Hastings Entertainment has it all for a smaller-town Saturday night. The company operates about 135 superstores in nearly 20 Midwestern and western US states. Hastings' stores and website sell new and used CDs, movies, books, magazines, and video games, in addition to related electronics, such as video game consoles and DVD players. Hastings also rents DVDs and video games. Its store locations average 24,000 sq. ft. and offer such amenities as music listening stations, reading chairs, coffee bars, and children's play areas. Hastings' other store concepts include Sun Adventure Sports, which offers bicycles, skateboards, and other sporting goods, and Tradesmart, a seller of mostly used entertainment products.
Hastings' superstores are located in 19 states. About 45% of the superstores are in Texas, Oklahoma, and New Mexico. Sun Adventure Sports stores are located in Amarillo, and Lubbock, Texas. The company operates a single Tradesmart store in Littleton, Colorado.
Hastings Entertainment's fiscal 2012 (ends January) sales declined nearly 5% vs. the prior year, while net income fell 17% over the same period. Sales and profits have been trending downward for years due to falling demand for Hastings' products and rentals amid the weak economy. The smaller store base also pinched sales. Indeed, in fiscal 2012 the retailer's sales dipped below $500 million, for the first time in almost a decade, and the company was unprofitable.
The sale and rental of videos and video games generate about 50% of the company's revenue, while book and music sales pull in about 22% and 12%, respectively. As is the case throughout most of the music industry, Hastings' music sales have been eroded because of the popularity of downloads. Hastings' video rental business also faces increasing competition from the likes of Netflix, which offers online streaming alongside its DVD-by-mail operation; Amazon.com, which provides video-on-demand service; and Redbox's automated $1 rentals. Hastings may see a boost in the long term from the recent demise of Movie Gallery and Blockbuster's bankruptcy, however.
As a result of the weak business environment, Hastings will close three stores in fiscal 2013 (ends January), and will review the profitability trends and prospects of existing stores, with further closures or relocations in mind for underperforming locations.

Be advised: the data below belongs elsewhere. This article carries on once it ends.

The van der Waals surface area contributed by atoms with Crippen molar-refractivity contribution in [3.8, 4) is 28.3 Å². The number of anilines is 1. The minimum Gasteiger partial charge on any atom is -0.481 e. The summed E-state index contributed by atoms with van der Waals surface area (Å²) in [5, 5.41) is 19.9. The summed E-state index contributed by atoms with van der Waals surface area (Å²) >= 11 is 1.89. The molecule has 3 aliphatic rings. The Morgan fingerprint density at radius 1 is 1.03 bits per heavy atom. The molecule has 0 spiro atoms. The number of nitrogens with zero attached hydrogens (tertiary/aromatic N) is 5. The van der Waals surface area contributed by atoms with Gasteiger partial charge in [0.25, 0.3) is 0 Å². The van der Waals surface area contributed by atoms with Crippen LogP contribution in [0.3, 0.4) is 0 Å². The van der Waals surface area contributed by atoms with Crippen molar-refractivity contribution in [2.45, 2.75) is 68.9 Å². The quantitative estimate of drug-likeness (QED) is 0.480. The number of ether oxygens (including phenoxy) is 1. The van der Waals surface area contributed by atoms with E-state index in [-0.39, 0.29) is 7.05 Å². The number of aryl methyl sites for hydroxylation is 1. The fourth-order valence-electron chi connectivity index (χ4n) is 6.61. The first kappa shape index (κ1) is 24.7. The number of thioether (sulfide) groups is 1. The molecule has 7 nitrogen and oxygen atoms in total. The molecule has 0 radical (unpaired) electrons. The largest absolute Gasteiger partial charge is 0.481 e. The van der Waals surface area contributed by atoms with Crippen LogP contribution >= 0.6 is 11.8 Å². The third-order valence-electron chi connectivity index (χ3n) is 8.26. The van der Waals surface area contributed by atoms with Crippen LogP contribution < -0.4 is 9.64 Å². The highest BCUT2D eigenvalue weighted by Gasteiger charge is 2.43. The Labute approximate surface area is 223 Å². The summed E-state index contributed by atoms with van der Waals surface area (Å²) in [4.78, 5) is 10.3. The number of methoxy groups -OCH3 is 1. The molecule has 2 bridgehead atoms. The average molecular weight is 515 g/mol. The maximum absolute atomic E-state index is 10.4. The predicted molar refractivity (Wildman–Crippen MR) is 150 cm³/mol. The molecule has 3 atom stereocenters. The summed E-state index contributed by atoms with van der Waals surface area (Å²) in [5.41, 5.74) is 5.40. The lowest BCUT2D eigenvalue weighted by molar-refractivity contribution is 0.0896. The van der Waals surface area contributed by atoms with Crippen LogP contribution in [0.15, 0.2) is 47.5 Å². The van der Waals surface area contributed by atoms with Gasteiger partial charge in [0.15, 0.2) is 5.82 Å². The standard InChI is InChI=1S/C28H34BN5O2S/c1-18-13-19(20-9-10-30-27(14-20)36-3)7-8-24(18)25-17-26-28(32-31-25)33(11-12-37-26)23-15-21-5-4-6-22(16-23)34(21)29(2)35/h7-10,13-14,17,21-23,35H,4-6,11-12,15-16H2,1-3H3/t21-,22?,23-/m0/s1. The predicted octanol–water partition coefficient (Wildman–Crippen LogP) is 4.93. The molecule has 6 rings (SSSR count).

Hastings targets traditionally underserved mid-sized markets where "there's nothing to do" is more than just a clichéd teenage lament. Stores are generally located in towns with populations of less than 250,000, such as Prescott, Arizona, and Wichita Falls, Texas. Although the retailer has aimed to add two to three stores a year in its target markets, its store count has fallen due to decreased demand.
In a bid to pump up its sales and earnings, Hastings is experimenting with two other store concepts. The retailer extended its reach to sporting goods in 2010 with the opening the Sun Adventure Sports concept store in Amarillo, Texas. (It has since added two more.) The 10,000-sq.-ft. concept stores promote physical fitness by featuring more than 300 models of bicycles, devoted areas for running and triathlon accouterments, and a sizable skate shop. The stores also sells nutritional products, fitness books and DVDs, and iPods, and offer daytime spin classes and bike repair services. Hastings is hoping to gain traction with health-minded consumers as sporting goods retailing has fared better compared to entertainment retailing of late.
A single Tradesmart store sells used, as well as some new, books, CDs, DVDs, Blue-rays, and video games systems, as well as skateboards and paintball merchandise. It seeks to appeal to the thrifty and environmentally conscious with mostly used merchandise. Customers can also sell used merchandise for cash or store credit.
The founding Marmaduke family, including CEO John Marmaduke, run the company. CEO John and his brother, director Stephen Marmaduke, together control more than 40% of the company's shares. Investment firm Dimensional Fund Advisors owns about 10%.